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Investing in Quantum Computing Stocks

An in-depth look at the best quantum computing stocks in the U.S stock market this year.

By Nicholas Rossolillo – Updated Jul 11, 2022 at 5:56PM

It's been more than two decades since quantum computing was first developed, but Wall Street has started to warm up to the technology's long-term prospects with several pure-play stocks going public in 2021. Quantum computing technology harnesses the power of superposition -- the phenomenon that occurs at the subatomic scale in which objects have no clearly defined state -- to accelerate computing speed. While quantum computing has made great strides in just a few years, the technology is still mostly in the research and development stage. 

Quantum computers are continually improving and becoming more affordable to develop, and the advent of cloud computing is making quantum technology even more accessible for researchers and software developers. Computing power needs are ballooning as the digital economy expands, with spending on global cloud computing alone predicted to rise to $1 trillion annually within the next decade. Quantum computing could emerge as a key technology in the decade ahead.

Someone writing a complex mathematical equation on a chalk board.
Image source: Getty Images.

Top quantum computing stocks

While quantum computing pure-play companies are few, many tech businesses are increasing their activity in the quantum realm. A number of companies creating software for quantum computers also exist such as security software start-up Arqit Quantum (NASDAQ:ARQQ) and Quantum Computing (NASDAQ:QUBT). A quantum computing ETF is also available to get more general exposure to this nascent industry.

Here are some top companies having a hand in the actual development of quantum computers:

Data source: YCharts. Data current as of market close on Oct. 29, 2021.  
Company Market Capitalization Description
IonQ (NYSE:IONQ) $2.9 billion The first pure-play publicly traded quantum computing stock, which had its IPO via a special purpose acquisition company (SPAC) merger earlier this year.
Supernova Partners Acquisition Company  II (NYSE:SNII) $454 million A SPAC that is planning to merge and bring quantum computer start-up Rigetti Computing public.
Microsoft (NASDAQ:MSFT) $2.5 trillion The software giant with a hand in all things technology, including labs dedicated to developing quantum computers.
Alphabet (NASDAQ:GOOGL) (NASDAQ:GOOG) $2.0 trillion The parent of Google also has a growing cloud computing segment and a large investment arm.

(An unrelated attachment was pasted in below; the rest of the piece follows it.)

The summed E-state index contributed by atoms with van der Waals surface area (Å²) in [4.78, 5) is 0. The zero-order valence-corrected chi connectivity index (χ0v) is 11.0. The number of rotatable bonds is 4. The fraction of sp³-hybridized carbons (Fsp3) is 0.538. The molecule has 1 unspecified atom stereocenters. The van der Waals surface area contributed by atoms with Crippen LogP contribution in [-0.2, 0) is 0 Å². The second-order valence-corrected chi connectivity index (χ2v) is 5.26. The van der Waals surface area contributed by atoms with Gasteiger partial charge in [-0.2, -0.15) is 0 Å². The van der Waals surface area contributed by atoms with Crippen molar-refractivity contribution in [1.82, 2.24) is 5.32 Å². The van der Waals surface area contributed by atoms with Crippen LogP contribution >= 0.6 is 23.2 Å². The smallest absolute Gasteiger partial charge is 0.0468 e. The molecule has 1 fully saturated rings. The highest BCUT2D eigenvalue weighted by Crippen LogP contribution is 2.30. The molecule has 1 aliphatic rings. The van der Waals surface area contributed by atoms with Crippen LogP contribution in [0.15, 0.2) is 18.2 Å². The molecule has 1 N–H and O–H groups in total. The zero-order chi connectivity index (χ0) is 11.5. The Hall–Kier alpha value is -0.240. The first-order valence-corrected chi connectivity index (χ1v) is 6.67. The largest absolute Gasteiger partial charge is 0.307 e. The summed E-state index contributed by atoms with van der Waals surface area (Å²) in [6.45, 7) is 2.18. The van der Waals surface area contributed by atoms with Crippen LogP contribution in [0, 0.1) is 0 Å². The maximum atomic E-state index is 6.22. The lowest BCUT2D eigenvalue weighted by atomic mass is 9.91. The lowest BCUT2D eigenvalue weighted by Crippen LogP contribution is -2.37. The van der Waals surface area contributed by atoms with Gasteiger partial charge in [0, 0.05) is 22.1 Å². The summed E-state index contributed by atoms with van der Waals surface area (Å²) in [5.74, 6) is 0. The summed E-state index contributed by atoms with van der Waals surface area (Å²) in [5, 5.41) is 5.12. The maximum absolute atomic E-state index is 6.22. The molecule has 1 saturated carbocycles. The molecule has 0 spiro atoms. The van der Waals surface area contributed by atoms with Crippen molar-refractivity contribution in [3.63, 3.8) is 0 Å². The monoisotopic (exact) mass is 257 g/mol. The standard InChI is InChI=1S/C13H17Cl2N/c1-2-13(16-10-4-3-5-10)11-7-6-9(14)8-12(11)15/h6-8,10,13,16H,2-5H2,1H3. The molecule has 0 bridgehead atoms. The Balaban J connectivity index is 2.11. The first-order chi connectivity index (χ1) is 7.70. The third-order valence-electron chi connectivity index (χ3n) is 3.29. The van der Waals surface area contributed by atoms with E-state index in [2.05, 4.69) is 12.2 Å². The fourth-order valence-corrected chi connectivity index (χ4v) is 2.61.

Nvidia (NASDAQ:NVDA) $639 billion An emerging leader in semiconductor design and software for next-gen computing development.
Honeywell (NASDAQ:HON) $150 billion An industrial conglomerate that developed its own quantum computer and is set to merge its quantum computer services with a quantum software start-up.
IBM (NYSE:IBM) $112 billion The legacy tech giant is now refocused on cloud computing needs, including a quantum computing segment.

1. IonQ

IonQ recently went public via a merger with the special purpose acquisition company (SPAC) dMY Technology Group III. IonQ is a start-up stage quantum computing company, and it's the first pure-play quantum computer company to become publicly traded.

IonQ has one quantum computer currently in operation and plans to use the cash proceeds from the SPAC merger to build a network of quantum computers accessible from various cloud services. IonQ's orientation toward cloud computing is illustrated by its partnerships with Microsoft, Amazon's (NASDAQ:AMZN) Web Services (AWS), and Google Cloud. The Japanese telecommunications company and tech investor Softbank Group (OTC:SFTBF) also has invested in IonQ and is partnering with the company to bring quantum computing power to the many other tech companies in its portfolio.

IonQ generates little in the way of revenue right now and is not yet profitable. It will likely continue to spend heavily to continue developing its product and business for at least a few years. Investing in this start-up is a speculative play. It could be the most profitable way to invest in quantum computing if IonQ is successful, though, since the company thinks the quantum computing industry could be worth $65 billion annually by 2030.

2. Supernova Partners Acquisition Company II (Rigetti Computing)

Rigetti Computing is another start-up squarely focused on quantum computer development. The company debuted its supercomputing chips designed specifically to power quantum computers in June 2021 and is already working with researchers, government entities, and technology firms such as NASA and the U.S. Department of Energy to use and advance its quantum-grade processors.